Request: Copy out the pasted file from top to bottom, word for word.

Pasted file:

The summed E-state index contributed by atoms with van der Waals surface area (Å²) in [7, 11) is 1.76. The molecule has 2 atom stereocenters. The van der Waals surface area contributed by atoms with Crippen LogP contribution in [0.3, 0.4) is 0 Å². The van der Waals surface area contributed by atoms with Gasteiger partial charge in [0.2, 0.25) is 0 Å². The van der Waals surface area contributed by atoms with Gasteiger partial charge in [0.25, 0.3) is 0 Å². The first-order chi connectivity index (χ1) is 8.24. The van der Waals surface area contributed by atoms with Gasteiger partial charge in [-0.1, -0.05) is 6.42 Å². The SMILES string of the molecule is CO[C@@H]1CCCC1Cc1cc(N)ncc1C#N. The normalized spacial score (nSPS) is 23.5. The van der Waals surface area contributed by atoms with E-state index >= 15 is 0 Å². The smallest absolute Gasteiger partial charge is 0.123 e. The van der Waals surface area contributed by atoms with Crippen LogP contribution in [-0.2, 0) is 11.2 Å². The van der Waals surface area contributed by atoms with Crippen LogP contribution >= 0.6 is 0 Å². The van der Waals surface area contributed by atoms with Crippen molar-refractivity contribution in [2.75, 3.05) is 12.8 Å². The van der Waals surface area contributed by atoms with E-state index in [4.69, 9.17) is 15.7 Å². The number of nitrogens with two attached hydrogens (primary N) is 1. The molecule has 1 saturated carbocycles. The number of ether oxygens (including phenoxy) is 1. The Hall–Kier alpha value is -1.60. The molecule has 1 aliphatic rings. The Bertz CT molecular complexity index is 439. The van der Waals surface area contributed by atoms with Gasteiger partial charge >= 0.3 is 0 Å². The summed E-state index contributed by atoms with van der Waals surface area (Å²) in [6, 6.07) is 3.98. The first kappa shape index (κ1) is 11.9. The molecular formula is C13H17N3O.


The summed E-state index contributed by atoms with van der Waals surface area (Å²) in [7, 11) is 1.76. The molecule has 2 atom stereocenters. The van der Waals surface area contributed by atoms with Crippen LogP contribution in [0.3, 0.4) is 0 Å². The van der Waals surface area contributed by atoms with Gasteiger partial charge in [0.2, 0.25) is 0 Å². The van der Waals surface area contributed by atoms with Gasteiger partial charge in [0.25, 0.3) is 0 Å². The first-order chi connectivity index (χ1) is 8.24. The van der Waals surface area contributed by atoms with Gasteiger partial charge in [-0.1, -0.05) is 6.42 Å². The SMILES string of the molecule is CO[C@@H]1CCCC1Cc1cc(N)ncc1C#N. The normalized spacial score (nSPS) is 23.5. The van der Waals surface area contributed by atoms with E-state index >= 15 is 0 Å². The smallest absolute Gasteiger partial charge is 0.123 e. The van der Waals surface area contributed by atoms with Crippen LogP contribution in [-0.2, 0) is 11.2 Å². The van der Waals surface area contributed by atoms with Crippen LogP contribution >= 0.6 is 0 Å². The van der Waals surface area contributed by atoms with Crippen molar-refractivity contribution in [2.75, 3.05) is 12.8 Å². The van der Waals surface area contributed by atoms with E-state index in [4.69, 9.17) is 15.7 Å². The number of nitrogens with two attached hydrogens (primary N) is 1. The molecule has 1 saturated carbocycles. The number of ether oxygens (including phenoxy) is 1. The Hall–Kier alpha value is -1.60. The molecule has 1 aliphatic rings. The Bertz CT molecular complexity index is 439. The van der Waals surface area contributed by atoms with Gasteiger partial charge >= 0.3 is 0 Å². The summed E-state index contributed by atoms with van der Waals surface area (Å²) in [6, 6.07) is 3.98. The first kappa shape index (κ1) is 11.9. The molecular formula is C13H17N3O.